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You can add rudimentary security to your PDFs that will prevent honest folk form copying content in Reader or Acrobat, but I don't know what will happen in your iPad app.
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If you're creating PDFs to be viewed on laptop or desktop computers, you can set Security in Acrobat to keep objects from being copied by setting password security (File > Properties > Security). However, not all third party PDF readers honor such restrictions. I would try creating such a restriction, then test it using Adobe Reader and other PDF readers on an iPad to see if those restrictions hold. I wouldn't guarantee it.
Thanks for the quick replies, Peter and Steve. I am creating the PDFs with InDesign 5. Can I set security within InDesign 5? If so, where? I have not been able to find. Or could I run the PDFs thru Acrobat afterwards?
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You'll need to do it Acrobat Pro after.
No matter how strong Acrobat security may be, anybody can photograph documents displayed on the device's screen. Hey, you know that real hi-def Retina screen? They can photograph a better copy from it than from one of those old not-so-hi-def screens. I don't know if Acrobat security can prevent taking a screen shot on the display device, but nothing can prevent photographing the screen. So, you may want to protect your document by degrading it visually, by using low-resolution somewhat transparent images that permit a background texture to show through; the texture can also impair or completely prevent optical character recognition (OCR) of the text from a photograph of the screen. Even so, a diligent and skilled person with good image editing software might be able to retouch and otherwise manipulate the degraded copy, and restore it to near-original appearance.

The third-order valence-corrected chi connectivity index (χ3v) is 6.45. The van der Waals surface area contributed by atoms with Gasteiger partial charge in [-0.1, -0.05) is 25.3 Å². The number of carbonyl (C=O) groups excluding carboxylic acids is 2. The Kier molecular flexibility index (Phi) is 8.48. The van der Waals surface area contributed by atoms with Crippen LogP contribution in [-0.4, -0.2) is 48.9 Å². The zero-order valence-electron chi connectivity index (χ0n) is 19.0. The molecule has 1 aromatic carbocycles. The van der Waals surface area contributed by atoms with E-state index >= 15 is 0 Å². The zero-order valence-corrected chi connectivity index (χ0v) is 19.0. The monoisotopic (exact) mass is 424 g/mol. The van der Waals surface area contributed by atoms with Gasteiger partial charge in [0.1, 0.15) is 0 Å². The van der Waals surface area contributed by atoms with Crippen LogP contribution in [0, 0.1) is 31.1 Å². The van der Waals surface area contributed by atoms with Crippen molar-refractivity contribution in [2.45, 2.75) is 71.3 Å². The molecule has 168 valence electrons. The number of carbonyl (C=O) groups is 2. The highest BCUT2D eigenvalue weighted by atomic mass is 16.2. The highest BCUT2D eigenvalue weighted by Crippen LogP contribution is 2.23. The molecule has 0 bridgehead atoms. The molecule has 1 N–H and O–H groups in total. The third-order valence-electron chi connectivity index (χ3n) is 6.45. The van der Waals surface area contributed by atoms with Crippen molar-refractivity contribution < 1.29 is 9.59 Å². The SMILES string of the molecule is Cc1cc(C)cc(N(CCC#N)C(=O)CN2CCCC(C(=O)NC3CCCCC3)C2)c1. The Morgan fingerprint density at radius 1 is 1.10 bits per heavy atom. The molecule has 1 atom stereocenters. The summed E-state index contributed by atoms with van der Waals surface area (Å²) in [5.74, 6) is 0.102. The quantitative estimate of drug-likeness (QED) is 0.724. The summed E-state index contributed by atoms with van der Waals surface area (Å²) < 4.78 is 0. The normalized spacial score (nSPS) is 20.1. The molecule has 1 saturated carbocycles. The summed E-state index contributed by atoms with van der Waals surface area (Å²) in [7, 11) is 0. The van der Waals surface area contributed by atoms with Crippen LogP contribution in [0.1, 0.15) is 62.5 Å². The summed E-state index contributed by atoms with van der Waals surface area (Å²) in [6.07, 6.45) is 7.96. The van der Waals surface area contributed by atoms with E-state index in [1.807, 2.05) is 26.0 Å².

Degrading the images is "out of the picture" if the point of displaying the photos in the app is to show them clearly.
If the goal is to protect the document from unauthorized copying, you might consider distributing it through a licensing method. Search Google for terms like "software sold with unique registration" without quotes. Also search for terms like "creating end-user agreements," without quotes.
Depending on how many copies of the document will be made, you might be able to devise unique layout variations for each one sold, to help identify the original purchaser. For example, variations on the precise pixel dimensions, and precise location on the page. It's a lot of work.
I am creating a series of PDFs to be displayed within an Apple iPad app. I would like to prevent users from easily copying text and photos from the PDFs when using the app. Is this possible?
The only sure way to prevent unauthorized use is to never distribute the PDF to begin with.
Peter, thanks for the followup - I realize they can take screenshots, but
at least that way they can't so easily get my text in editable form. And
the pictures would have to be cropped out the screenshot. Certainly easy to
do for the determined pirate, but will slow down the casual downloader.
That's mostly who I'm concerned about. - John
On Thu, Apr 11, 2013 at 11:59 AM, peter at knowhowpro <
It works! I just tried a secured PDF on the iPad and it is indeed not
copyable. Of course a screenshot still captures it, but that is a flat
image where work has to be done to extract the contents in usable form. At
least it'll slow 'em down a bit.